Wednesday 21 February 2018

Debt defaulter Reilly to face Dail in 10pm showdown

Dr James Reilly pictured in Cyprus.

Fionnan Sheahan and Donal O'Donovan

EMBATTLED Health Minister Dr James Reilly will make a statement to the Dail at 10pm tonight on his listing as a debt defaulter.

Taoiseach Enda Kenny continued to stand by Dr Reilly today, saying the High Court ruling he and four business partners must pay €1.9m was a "perfectly valid decision".

The Minister is returning from an EU health ministers meeting in Cyprus tonight.

Dr Reilly ducked for cover in the Mediterranean island yesterday as he came under intense political pressure following the embarrassment of being named on a debt defaulters' list for failing to pay €1.9m, as revealed in the Irish Independent.

Fianna Fail leader Michael Martin said today that Dr Reilly had serious questions to answer as to why he did not honour a High Court order.

“Last February Judge Kelly made an order giving until the end of April to pay that. It is a serious issue when a government minister would not be in compliance with a High Court order,” he said on RTE Radio 1.

Fine Gael's coalition partners in the Labour Party last night backed Dr Reilly, even though Tanaiste Eamon Gilmore did not speak to the minister or discuss the affair with Taoiseach Enda Kenny.

Mr Kenny also stood by the Fine Gael deputy leader, claiming his business interests are "entirely in order", even though Dr Reilly has yet to comply with a High Court order to pay the debt.

Dr Reilly will make a statement in the Dail tonight on the affair, after he returns from an EU health ministers' meeting in Nicosia.

The minister declined to comment to the Irish Independent at the meeting yesterday. When approached, his private secretary said he was very busy, didn't have any time and referred queries to his press adviser back in Dublin.

Tonight's personal statement comes just four weeks after Mr Wallace had to go down the same route over his financial affairs, when he was listed as a tax defaulter.

The Taoiseach and the Tanaiste -- through their spokespersons -- expressed confidence in the minister.

Mr Kenny spoke with Dr Reilly yesterday morning. Mr Kenny said Dr Reilly has assured him the debt will be paid and his "business affairs are entirely in order".

The Taoiseach also said Dr Reilly will have "no problem" making a statement on the affair.

"The Minister for Health has assured me that his affairs, in so far as his business interests are concerned, are entirely in order and in compliance with the code of conduct for officeholders," he said.

Mr Kenny said Dr Reilly's listing in Stubbs Gazette does not mean the debt will not be paid.

"It will be paid and he has assured me of that," he said.

But the opposition piled on the pressure on the embattled minister.

Fianna Fail said the listing was an "extremely serious matter" and it was "a very embarrassing affair" for the Government.

The party's health spokesman Billy Kelleher said it was very disturbing to see a Government minister's name appear in Stubbs Gazette.


"My concern would be that it distracts him from implementing his duties in terms of his role for Minister for Health," he said.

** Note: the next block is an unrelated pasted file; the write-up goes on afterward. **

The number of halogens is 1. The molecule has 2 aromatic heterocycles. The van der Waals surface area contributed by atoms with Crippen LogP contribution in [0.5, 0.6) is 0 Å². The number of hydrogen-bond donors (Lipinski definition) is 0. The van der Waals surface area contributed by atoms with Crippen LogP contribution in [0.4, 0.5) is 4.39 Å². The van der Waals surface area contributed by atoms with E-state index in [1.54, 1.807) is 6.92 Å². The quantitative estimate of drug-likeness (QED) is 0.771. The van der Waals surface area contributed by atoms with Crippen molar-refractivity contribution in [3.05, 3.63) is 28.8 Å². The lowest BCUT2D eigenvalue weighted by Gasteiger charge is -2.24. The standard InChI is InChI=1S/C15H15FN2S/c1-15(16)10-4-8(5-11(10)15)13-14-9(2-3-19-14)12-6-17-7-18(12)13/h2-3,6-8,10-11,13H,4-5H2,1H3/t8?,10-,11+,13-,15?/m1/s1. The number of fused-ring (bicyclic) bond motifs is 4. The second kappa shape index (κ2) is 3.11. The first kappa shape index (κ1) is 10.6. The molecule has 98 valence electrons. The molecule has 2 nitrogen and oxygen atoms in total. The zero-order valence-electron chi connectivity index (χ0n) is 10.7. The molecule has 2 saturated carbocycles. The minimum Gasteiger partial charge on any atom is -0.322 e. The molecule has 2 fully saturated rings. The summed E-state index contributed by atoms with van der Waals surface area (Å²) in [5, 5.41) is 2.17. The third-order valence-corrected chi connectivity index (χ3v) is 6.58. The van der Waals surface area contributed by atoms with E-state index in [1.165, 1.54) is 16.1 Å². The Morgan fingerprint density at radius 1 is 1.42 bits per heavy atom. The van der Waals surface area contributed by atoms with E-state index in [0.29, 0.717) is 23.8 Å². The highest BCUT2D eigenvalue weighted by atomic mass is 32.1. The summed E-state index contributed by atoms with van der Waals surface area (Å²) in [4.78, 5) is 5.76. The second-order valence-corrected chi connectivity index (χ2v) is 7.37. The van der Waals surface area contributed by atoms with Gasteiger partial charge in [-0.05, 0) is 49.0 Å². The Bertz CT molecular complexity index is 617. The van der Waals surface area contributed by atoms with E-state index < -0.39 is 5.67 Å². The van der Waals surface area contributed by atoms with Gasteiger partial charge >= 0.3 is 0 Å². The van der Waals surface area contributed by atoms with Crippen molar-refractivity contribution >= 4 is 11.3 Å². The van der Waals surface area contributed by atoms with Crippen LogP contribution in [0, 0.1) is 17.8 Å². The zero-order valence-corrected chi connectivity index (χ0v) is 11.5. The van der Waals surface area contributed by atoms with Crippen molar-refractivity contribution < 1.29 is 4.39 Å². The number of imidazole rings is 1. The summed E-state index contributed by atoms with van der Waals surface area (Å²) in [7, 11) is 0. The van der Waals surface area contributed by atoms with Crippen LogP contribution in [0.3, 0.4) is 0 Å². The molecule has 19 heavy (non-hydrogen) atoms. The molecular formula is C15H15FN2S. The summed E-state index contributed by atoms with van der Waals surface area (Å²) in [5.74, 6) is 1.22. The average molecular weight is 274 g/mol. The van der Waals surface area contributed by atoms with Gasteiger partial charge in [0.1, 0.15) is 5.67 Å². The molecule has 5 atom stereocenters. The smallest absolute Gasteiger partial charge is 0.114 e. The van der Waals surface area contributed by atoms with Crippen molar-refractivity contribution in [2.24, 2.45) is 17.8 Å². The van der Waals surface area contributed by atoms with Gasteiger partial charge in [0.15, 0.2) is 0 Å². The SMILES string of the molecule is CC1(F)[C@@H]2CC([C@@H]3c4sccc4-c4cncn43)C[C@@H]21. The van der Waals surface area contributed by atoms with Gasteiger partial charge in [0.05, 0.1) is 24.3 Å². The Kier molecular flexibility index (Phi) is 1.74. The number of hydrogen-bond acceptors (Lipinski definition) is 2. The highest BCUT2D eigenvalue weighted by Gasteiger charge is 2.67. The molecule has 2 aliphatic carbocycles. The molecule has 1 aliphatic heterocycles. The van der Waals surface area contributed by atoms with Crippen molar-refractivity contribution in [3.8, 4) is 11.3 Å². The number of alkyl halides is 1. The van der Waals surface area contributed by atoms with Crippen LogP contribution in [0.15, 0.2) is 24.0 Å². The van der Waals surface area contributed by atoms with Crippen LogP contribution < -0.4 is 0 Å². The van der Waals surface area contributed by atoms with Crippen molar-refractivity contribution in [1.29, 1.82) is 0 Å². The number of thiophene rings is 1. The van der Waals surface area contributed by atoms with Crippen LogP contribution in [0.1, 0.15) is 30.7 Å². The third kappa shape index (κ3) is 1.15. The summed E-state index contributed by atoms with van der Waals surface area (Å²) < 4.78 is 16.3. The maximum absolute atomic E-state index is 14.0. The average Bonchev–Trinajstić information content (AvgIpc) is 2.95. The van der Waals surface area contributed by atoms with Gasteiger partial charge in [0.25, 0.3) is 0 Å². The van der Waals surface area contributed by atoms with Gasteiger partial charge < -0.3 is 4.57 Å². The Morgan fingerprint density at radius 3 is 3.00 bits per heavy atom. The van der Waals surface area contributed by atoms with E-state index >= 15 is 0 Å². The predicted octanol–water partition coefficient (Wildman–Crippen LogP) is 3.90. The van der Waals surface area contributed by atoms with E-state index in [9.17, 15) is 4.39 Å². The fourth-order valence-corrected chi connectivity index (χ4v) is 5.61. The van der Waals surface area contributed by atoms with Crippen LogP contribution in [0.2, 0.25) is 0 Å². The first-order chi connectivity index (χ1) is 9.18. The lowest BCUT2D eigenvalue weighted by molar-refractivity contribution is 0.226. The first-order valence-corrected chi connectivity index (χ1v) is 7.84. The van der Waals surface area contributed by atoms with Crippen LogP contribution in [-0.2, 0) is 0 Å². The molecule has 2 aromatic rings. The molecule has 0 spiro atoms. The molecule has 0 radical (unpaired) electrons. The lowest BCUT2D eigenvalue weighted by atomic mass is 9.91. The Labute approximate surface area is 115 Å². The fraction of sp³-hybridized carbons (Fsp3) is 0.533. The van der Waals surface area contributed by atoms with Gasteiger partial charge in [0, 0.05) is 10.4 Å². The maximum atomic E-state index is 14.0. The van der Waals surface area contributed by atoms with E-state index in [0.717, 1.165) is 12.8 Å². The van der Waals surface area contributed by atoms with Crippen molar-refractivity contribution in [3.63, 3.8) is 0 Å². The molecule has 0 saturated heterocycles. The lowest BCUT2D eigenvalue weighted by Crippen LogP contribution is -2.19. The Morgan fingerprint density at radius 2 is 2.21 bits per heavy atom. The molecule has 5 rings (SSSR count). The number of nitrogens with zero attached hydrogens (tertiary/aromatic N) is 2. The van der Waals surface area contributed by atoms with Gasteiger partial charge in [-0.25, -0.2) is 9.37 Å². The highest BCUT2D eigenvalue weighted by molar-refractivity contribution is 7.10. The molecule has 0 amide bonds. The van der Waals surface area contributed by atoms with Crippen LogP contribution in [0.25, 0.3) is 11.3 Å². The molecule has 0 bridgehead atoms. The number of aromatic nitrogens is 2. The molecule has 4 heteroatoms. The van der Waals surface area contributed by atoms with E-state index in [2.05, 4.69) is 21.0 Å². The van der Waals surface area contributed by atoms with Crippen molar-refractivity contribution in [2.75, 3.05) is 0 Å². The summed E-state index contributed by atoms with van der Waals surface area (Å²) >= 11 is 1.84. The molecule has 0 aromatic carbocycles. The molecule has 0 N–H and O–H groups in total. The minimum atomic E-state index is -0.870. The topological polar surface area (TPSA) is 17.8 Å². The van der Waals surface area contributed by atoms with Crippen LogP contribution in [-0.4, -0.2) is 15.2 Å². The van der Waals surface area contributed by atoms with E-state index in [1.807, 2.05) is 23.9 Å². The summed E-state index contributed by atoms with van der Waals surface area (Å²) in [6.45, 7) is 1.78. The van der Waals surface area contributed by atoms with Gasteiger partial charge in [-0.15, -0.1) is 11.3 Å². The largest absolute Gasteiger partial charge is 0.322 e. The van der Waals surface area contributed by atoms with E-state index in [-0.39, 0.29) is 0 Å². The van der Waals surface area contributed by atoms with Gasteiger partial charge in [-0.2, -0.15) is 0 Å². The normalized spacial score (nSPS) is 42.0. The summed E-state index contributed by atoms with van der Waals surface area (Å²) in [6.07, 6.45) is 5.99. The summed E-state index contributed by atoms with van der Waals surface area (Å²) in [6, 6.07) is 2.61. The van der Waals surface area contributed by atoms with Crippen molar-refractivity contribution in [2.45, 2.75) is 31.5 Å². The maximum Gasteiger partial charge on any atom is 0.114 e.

Sinn Fein also attacked the minister over his listing in Stubbs Gazette, questioning if he was fit for his role.

The party's president Gerry Adams said there could be a conflict of interest as the minister was closing down nursing home beds but also had an investment.

Meanwhile, the five investors with a €1.9m judgment registered against them in the Carrick-on-Suir nursing home deal are planning to remortgage the property to repay the money.

A source close to the investors told the Irish Independent that complications over leasing the property had led to a delay in payment.

The group "had always" intended to remortgage the property once the original 10-year lease, signed in 2001, was up.

However, "certain issues" arose when it came to re-leasing the property and the banks would not lend money to the group until a new lease was signed.

It understood that those issues have now been ironed out and that a new 10-year lease to run the nursing home was signed two weeks ago.

Dr Dilip Jondhale, of Pococke Upper, Johnswell Road, Co Kilkenny, will continue to run the highly successful home.

The five investors will now approach the banks to refinance the property.

Once the funds are made available the other eight investors who were due to be bought out last year will be paid in full, the source said.

Under the 2000 deal, those eight investors were supposed to receive their money in April 2011. They included solicitors Michele Mellotte from Tullamore, Co Offaly and Orla Higgins, Ashfield Road, Ranelagh, Dublin, as well as three doctors -- John Caulfield from Belgrove Road, Clontarf, Dublin, John McGreevy of Mount Prospect Avenue, Clontarf, Dublin and John Whately, Ardee Road, Dundalk, Co Louth -- Garry Smyth, a civil engineer from Ailesbury Grove, Dundrum, Dublin; Tom Murphy, an IT consultant, Wynestown, Oldtown, Co Dublin and Michael Morris, Chelmsford, Celbridge, Co Kildare.

Solicitor Ms Mellotte told the Irish Independent that she expected the eight would be paid back.

"We'd have borrowings on the strength of it and I hope it will be paid. There's no rancour or anything like that," she said.

Additional reporting by Luke Byrne and Stefanos Kouratzis in Nicosia, Cyprus.

Irish Independent

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